Having problems logging in to GoToMyPC?
Here’s why: Citrix’s remote-access service for laptops and PCs has been hacked, and users are being required to change their passwords.
From an incident report Citrix posted on Saturday and that it’s been updating since:
Unfortunately, the GoToMYPC service has been targeted by a very sophisticated password attack. To protect you, the security team recommended that we reset all customer passwords immediately.
No details have been released, so we’ll have to take Citrix’s word for it when it says that the attack was “very sophisticated.”
Citrix didn’t immediately report the attack: the first thing that happened was that customers noticed they couldn’t log in and were instead being forced to change their passwords. After a few hours, the company warned users of the attack.
Users need to change their passwords, effective immediately. Here’s how: use the “Forgot Password” link located under the GoToMyPC account login.
Make sure it’s a good one, GoToMyPC said, giving these password creation tips:
- No dictionary words
- Use a new password, not one used before
- Use 8 or more characters.
- Make it complex: randomly add capital letters, punctuation or symbols.
- Use Leet speak: in other words, substitute numbers for letters that look similar (for example, substitute “0” for “o” or “3” for “E”.
- What GoToMyPC forgot to mention: don’t reuse passwords!
That leet speak one needs some qualification. As Naked Security has noted before, attackers aren’t going to be thrown off if somebody swaps an “@” for an A.
Cracking passwords is often an automated, painless process: the attackers, rather than sitting around trying to guess our passwords, just hand the job over to computer programs.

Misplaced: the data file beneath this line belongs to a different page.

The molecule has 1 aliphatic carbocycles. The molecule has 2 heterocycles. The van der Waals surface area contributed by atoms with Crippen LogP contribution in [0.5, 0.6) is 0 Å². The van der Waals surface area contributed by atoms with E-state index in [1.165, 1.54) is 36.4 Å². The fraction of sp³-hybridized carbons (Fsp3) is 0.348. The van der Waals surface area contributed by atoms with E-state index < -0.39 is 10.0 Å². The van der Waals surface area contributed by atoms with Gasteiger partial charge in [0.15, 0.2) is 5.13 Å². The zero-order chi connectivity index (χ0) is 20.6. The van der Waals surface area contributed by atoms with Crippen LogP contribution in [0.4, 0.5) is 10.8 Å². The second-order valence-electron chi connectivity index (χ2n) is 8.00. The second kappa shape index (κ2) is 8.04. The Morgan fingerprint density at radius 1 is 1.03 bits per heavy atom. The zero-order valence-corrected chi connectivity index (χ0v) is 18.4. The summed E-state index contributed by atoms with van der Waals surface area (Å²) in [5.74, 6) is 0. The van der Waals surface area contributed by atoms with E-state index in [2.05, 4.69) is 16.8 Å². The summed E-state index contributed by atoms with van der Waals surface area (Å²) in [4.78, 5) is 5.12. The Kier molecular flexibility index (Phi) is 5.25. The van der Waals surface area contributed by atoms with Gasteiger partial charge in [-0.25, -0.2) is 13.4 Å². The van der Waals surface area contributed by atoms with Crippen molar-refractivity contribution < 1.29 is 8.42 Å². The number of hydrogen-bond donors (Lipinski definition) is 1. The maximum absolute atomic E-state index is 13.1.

Those cracking programs know all the popular passwords (and how popular they are), have huge lists of dictionary words they can consult, and also recognize leet-speak substitutions that people use to add funny ch@ract3rs.
Such attacks are easy to perform and very common.
Besides those tips, GoToMyPC is also recommending that users consider turning on its two-factor authentication (2FA).
Here’s how to set it up.
But please do remember that strong, complex passwords aren’t failsafe: there are many breaches that involve logins ripped off from third-party sites. Keyloggers can also grab even the most complicated, strong passwords.
People who’ve reused passwords put themselves at risk of having all such accounts hijacked or, in the case of online bank accounts, plundered. So don’t do it!
Bear in mind that even 2FA isn’t foolproof, as we learned last week when the Twitter account of Black Lives Matter activist and politician DeRay Mckesson was hijacked in spite of that extra security step.
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